Friday, June 15, 2012
Reed Welcomes Obama’s Change in Immigration Policy
WASHINGTON, DC - U.S. Senator Jack Reed (D-RI) today welcomed President Obama’s directive allowing DREAM Act-eligible students to apply for deferred action, granting them protection against deportation and the ability to get work authorization. The announcement extends to certain undocumented young people who were brought to the United States as young children, do not present a risk to national security or public safety, and meet several key criteria.
“I support the President’s decision to give bright, law-abiding, hardworking immigrant students an opportunity to remain in the U.S. and work without fear of deportation. This is a positive development. But it is only a temporary solution to a long-term policy problem that Congress needs to permanently solve. We need comprehensive immigration reform and we should pass the DREAM Act,” said Reed, a cosponsor of the Development, Relief, and Education for Alien Minors (DREAM) Act.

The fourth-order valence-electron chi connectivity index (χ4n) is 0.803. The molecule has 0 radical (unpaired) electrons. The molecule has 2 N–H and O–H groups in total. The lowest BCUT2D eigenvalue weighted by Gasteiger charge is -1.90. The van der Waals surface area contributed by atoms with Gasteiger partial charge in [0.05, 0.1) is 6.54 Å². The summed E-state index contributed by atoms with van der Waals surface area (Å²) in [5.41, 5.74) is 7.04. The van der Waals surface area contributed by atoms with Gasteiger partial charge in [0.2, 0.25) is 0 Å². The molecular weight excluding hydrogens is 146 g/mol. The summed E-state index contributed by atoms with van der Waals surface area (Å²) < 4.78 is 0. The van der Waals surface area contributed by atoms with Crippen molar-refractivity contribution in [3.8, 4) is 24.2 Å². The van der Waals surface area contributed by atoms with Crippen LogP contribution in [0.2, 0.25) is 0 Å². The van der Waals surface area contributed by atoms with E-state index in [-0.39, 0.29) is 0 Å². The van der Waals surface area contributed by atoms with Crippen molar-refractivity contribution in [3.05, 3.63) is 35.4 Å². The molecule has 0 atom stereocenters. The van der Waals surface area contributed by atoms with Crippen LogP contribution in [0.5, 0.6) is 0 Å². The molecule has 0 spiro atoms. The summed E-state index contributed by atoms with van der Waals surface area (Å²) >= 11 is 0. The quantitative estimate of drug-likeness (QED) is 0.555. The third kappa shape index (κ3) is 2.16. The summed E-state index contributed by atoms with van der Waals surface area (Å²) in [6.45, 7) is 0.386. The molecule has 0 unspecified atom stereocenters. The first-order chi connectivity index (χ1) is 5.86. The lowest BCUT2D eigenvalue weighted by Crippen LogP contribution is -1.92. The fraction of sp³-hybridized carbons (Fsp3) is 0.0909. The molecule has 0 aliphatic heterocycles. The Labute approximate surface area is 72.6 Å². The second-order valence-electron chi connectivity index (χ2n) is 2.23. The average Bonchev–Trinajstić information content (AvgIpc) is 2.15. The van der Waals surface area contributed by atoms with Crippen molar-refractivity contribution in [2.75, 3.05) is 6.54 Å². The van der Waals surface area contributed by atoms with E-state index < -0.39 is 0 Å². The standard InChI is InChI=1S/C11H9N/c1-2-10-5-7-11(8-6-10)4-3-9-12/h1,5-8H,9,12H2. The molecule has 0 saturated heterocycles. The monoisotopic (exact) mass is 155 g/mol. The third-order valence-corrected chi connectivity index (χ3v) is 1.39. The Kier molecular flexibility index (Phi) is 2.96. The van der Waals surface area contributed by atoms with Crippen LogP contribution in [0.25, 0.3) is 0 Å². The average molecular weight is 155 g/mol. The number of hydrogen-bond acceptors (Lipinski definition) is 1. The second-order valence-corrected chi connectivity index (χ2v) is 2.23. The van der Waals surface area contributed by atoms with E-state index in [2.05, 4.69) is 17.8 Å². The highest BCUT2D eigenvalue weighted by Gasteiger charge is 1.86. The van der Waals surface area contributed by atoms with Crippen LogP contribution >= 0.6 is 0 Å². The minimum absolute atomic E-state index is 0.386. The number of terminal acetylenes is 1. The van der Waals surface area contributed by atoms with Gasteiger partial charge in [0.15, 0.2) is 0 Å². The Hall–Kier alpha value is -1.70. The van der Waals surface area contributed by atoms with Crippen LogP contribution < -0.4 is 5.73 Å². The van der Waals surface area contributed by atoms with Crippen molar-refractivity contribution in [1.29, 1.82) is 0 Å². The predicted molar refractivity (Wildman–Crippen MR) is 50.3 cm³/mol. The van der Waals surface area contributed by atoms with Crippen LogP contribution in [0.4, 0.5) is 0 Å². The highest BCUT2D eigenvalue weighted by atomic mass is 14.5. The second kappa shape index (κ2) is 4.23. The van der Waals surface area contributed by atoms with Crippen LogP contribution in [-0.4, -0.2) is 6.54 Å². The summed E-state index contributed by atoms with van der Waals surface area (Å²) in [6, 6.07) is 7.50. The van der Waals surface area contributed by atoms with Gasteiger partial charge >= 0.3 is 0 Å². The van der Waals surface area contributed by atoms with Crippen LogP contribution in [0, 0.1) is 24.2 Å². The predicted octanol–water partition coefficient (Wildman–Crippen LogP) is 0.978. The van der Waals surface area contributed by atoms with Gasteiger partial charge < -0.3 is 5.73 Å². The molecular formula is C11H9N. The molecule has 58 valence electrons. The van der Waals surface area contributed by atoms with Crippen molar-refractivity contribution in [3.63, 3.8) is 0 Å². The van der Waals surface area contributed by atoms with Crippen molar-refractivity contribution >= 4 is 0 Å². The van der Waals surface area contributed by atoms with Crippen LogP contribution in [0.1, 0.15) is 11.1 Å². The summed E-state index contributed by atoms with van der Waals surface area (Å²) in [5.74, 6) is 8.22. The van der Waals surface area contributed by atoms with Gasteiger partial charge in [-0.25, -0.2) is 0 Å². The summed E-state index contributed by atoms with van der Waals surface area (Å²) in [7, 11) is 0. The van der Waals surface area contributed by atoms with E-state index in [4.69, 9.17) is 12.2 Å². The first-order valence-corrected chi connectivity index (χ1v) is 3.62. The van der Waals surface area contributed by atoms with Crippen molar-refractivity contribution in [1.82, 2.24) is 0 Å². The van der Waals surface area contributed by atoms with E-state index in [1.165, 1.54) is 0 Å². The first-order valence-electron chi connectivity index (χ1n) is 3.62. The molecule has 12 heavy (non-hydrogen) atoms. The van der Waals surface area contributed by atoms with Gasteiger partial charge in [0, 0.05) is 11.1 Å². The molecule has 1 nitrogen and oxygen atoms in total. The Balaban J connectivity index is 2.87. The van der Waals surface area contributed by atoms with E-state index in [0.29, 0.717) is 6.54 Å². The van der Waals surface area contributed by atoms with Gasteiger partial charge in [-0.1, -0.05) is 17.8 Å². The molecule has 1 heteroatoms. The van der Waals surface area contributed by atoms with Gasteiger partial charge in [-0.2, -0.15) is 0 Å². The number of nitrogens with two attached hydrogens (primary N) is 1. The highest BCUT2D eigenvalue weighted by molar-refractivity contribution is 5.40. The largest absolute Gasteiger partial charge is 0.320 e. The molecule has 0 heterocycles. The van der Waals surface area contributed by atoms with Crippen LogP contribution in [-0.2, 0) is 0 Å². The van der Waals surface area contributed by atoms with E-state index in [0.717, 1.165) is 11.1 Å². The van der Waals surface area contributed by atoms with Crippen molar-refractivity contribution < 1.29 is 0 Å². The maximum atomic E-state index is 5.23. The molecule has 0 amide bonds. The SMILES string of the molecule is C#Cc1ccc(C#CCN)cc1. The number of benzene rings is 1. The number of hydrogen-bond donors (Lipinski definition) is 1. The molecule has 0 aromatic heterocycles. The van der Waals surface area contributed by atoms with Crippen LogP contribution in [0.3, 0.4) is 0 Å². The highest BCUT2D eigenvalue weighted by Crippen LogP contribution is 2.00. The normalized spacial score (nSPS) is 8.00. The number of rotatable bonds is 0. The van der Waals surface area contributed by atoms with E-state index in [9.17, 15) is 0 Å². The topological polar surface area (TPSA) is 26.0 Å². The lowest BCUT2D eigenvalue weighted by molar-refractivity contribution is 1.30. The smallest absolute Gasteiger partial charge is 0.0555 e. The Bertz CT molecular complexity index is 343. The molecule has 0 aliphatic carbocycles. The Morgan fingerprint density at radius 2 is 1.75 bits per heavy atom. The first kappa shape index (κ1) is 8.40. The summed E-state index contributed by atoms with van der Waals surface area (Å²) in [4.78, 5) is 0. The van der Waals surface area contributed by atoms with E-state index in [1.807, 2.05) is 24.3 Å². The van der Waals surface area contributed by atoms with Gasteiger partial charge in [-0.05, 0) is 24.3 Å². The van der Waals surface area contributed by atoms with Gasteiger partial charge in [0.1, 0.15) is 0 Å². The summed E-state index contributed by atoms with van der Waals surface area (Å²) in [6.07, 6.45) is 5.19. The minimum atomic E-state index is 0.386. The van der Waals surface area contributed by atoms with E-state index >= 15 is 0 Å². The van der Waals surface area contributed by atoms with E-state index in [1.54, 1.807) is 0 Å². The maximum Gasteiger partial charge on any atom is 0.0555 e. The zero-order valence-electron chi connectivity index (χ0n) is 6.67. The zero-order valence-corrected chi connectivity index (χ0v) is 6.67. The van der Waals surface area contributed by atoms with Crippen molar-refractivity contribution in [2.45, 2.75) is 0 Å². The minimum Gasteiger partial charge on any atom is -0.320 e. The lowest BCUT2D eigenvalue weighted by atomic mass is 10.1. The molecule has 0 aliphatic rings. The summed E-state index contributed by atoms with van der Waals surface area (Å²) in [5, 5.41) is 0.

Under the DREAM Act, students would be eligible to apply for legal status if they were brought to the U.S. before their 16th birthday, lived continuously in the U.S. since at least 2007, graduated from high school, passed a background check, and completed at least two years of college or military service in good standing.
In 2010, the DREAM Act was passed by the House of Representatives and received a strong bipartisan majority in the Senate, but was ultimately blocked by Senate Republicans in a lockstep procedural vote.
"It is disappointing that bipartisanship has gone into exile when it comes to immigration reform. But the President’s action today is an important step toward addressing this critical issue,” concluded Reed.